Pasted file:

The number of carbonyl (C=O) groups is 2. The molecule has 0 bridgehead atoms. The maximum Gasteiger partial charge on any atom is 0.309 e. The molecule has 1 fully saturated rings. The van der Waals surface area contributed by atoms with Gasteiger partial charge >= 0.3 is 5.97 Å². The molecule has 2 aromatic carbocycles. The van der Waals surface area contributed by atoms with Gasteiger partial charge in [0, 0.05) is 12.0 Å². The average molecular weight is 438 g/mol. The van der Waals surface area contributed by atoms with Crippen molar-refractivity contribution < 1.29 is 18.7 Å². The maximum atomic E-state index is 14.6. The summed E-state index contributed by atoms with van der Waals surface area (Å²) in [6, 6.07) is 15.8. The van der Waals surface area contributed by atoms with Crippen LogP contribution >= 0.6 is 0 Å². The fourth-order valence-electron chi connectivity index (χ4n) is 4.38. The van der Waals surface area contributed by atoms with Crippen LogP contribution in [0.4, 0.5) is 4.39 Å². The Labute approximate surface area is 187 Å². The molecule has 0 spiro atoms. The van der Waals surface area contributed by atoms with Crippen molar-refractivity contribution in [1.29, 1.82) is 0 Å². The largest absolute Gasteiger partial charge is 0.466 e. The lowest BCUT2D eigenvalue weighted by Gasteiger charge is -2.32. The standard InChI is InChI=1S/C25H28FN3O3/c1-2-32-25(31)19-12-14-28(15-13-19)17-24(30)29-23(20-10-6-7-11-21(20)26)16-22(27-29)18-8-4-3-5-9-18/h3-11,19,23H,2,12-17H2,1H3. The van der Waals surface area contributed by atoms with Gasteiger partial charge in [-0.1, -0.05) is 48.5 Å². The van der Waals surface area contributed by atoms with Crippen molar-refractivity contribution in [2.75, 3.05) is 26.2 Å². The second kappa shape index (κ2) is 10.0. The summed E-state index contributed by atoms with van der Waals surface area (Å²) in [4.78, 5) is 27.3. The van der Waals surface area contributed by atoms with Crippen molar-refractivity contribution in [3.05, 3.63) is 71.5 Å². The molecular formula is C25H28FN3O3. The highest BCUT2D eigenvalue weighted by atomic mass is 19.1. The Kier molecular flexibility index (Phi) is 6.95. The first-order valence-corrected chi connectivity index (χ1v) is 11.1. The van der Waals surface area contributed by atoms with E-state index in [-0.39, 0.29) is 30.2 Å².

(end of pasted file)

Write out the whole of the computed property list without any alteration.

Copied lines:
The number of carbonyl (C=O) groups is 2. The molecule has 0 bridgehead atoms. The maximum Gasteiger partial charge on any atom is 0.309 e. The molecule has 1 fully saturated rings. The van der Waals surface area contributed by atoms with Gasteiger partial charge >= 0.3 is 5.97 Å². The molecule has 2 aromatic carbocycles. The van der Waals surface area contributed by atoms with Gasteiger partial charge in [0, 0.05) is 12.0 Å². The average molecular weight is 438 g/mol. The van der Waals surface area contributed by atoms with Crippen molar-refractivity contribution < 1.29 is 18.7 Å². The maximum atomic E-state index is 14.6. The summed E-state index contributed by atoms with van der Waals surface area (Å²) in [6, 6.07) is 15.8. The van der Waals surface area contributed by atoms with Crippen LogP contribution >= 0.6 is 0 Å². The fourth-order valence-electron chi connectivity index (χ4n) is 4.38. The van der Waals surface area contributed by atoms with Crippen LogP contribution in [0.4, 0.5) is 4.39 Å². The Labute approximate surface area is 187 Å². The molecule has 0 spiro atoms. The van der Waals surface area contributed by atoms with Crippen molar-refractivity contribution in [1.29, 1.82) is 0 Å². The largest absolute Gasteiger partial charge is 0.466 e. The lowest BCUT2D eigenvalue weighted by Gasteiger charge is -2.32. The standard InChI is InChI=1S/C25H28FN3O3/c1-2-32-25(31)19-12-14-28(15-13-19)17-24(30)29-23(20-10-6-7-11-21(20)26)16-22(27-29)18-8-4-3-5-9-18/h3-11,19,23H,2,12-17H2,1H3. The van der Waals surface area contributed by atoms with Gasteiger partial charge in [-0.1, -0.05) is 48.5 Å². The van der Waals surface area contributed by atoms with Crippen molar-refractivity contribution in [2.75, 3.05) is 26.2 Å². The second kappa shape index (κ2) is 10.0. The summed E-state index contributed by atoms with van der Waals surface area (Å²) in [4.78, 5) is 27.3. The van der Waals surface area contributed by atoms with Crippen molar-refractivity contribution in [3.05, 3.63) is 71.5 Å². The molecular formula is C25H28FN3O3. The highest BCUT2D eigenvalue weighted by atomic mass is 19.1. The Kier molecular flexibility index (Phi) is 6.95. The first-order valence-corrected chi connectivity index (χ1v) is 11.1. The van der Waals surface area contributed by atoms with E-state index in [-0.39, 0.29) is 30.2 Å².